Legislation that would put DHS in charge of civilian cybersecurity to get hearing

“Our economic security, our national security, our public safety are all at risk as a result from new kinds of enemies with new kinds of names like cyberwarriors, cyberspies, cyberterrorists and cybercriminals,” Lieberman said. “And that risk may be as serious to Homeland security as anything we face today.”

Lieberman said systems at agencies as diverse as NASA, the Commerce Department, and the Pentagon have suffered major intrusions by unknown foreign entities. He also said hackers have probed the systems controlling the electrical grid and stolen millions from businesses in monetary assets and intellectual property.

Phil Bond, president of the industry group TechAmerica, applauded the senators for tackling cybersecurity but said companies are concerned about DHS’ expanded role in regulating private network security. The bill is one of several pieces of legislation drafted in recent months aimed at improving the government’s cybersecurity.

“If the bill passes in its current form, it will turn the Department of Homeland Security into a significant regulatory agency,” Bond said. “Regulations like these could seriously undermine the very innovation we need to stay ahead of the bad actors and prosper as a nation.”

Under the bill, DHS's new National Center for Cybersecurity and Communications (NCCC) would be responsible for protecting against — and responding to — attacks on federal civilian networks as well as any private-sector assets deemed critical, a job that currently resides in the White House.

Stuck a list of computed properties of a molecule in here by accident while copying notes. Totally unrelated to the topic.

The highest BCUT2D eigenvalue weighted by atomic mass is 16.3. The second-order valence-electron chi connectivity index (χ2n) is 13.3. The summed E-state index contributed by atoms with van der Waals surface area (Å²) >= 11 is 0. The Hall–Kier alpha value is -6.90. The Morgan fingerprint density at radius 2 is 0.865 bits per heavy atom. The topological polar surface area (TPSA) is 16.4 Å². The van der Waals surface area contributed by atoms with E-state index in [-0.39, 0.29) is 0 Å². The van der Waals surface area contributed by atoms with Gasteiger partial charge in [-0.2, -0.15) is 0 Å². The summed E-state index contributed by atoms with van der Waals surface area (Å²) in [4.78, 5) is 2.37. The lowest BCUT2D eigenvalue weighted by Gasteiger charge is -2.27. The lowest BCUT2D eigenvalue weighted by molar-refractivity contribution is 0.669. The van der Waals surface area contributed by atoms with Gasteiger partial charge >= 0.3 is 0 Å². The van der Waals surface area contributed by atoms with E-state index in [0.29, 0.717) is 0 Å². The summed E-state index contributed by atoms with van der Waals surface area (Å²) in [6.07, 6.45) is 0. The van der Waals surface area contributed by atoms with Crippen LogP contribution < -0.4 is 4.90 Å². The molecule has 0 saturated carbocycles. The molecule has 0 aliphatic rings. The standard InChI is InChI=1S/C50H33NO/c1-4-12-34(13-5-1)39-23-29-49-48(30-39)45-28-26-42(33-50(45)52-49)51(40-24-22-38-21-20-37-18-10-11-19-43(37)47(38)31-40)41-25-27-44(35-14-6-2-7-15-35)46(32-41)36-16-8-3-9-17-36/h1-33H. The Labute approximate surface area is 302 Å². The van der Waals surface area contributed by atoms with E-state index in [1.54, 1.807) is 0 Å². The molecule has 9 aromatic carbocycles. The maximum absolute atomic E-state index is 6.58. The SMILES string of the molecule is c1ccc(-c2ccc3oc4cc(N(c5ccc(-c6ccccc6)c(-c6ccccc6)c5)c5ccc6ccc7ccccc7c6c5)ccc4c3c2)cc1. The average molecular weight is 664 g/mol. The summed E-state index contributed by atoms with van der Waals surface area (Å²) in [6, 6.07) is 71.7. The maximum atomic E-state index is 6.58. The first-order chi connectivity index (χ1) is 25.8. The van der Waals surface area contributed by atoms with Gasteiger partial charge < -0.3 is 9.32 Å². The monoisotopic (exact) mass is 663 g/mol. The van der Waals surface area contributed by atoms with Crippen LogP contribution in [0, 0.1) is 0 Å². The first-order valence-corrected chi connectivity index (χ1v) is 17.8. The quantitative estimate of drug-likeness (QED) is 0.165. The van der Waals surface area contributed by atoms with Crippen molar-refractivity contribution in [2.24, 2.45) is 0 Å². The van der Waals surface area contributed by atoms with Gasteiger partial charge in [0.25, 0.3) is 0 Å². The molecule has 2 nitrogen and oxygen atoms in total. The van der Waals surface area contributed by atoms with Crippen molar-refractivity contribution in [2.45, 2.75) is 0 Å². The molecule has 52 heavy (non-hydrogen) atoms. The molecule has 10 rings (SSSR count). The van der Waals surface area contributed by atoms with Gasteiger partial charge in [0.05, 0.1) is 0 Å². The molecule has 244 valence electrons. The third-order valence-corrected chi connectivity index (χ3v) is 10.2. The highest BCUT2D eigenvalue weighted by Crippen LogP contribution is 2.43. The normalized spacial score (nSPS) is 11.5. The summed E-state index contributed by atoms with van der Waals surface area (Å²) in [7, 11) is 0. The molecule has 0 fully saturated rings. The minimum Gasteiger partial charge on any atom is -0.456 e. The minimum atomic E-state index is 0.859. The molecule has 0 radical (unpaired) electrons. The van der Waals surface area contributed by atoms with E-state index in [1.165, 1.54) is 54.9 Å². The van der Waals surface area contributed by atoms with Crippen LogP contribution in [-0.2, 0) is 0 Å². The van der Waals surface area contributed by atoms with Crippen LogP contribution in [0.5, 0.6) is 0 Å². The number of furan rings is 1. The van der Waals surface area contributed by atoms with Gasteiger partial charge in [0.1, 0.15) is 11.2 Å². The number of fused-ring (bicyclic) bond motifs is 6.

That authority would be limited to private networks whose suspension would result in deaths or massive property damage, according to a Senate aide. The aide said the president would not have a “kill-switch” for the Internet as previously reported.

The NCCC director would have operational authority over civilian networks, a civilian counterpart to the position occupied by Gen. Keith Alexander, head of the National Security Agency and commander of the new U.S. Cyber Command. The director would be appointed by the president, confirmed by the Senate and report directly to the secretary of Homeland Security.

The bill also would allow the president to declare a national cyber-emergency. After notifying Congress, he could order immediate measures be taken to safeguard any critical assets.

The lawmakers argued the emergency measures are part of a "reasonable framework," as they would expire after 30 days. But the bill would allow the president or NCCC director to extend them simply by saying in writing that a threat still exists.

Privacy advocates are likely to raise concerns about the emergency provisions; the decision to house operational security at DHS will also likely meet with opposition. Critics point to Alexander’s role as proof the intelligence community already has too much influence over cybersecurity.

Other measures in the bill include a sweeping overhaul of the Federal Information Security Management Act based on previous legislation introduced by Carper. The bill would shift the law’s focus from compliance to actively monitoring network threats.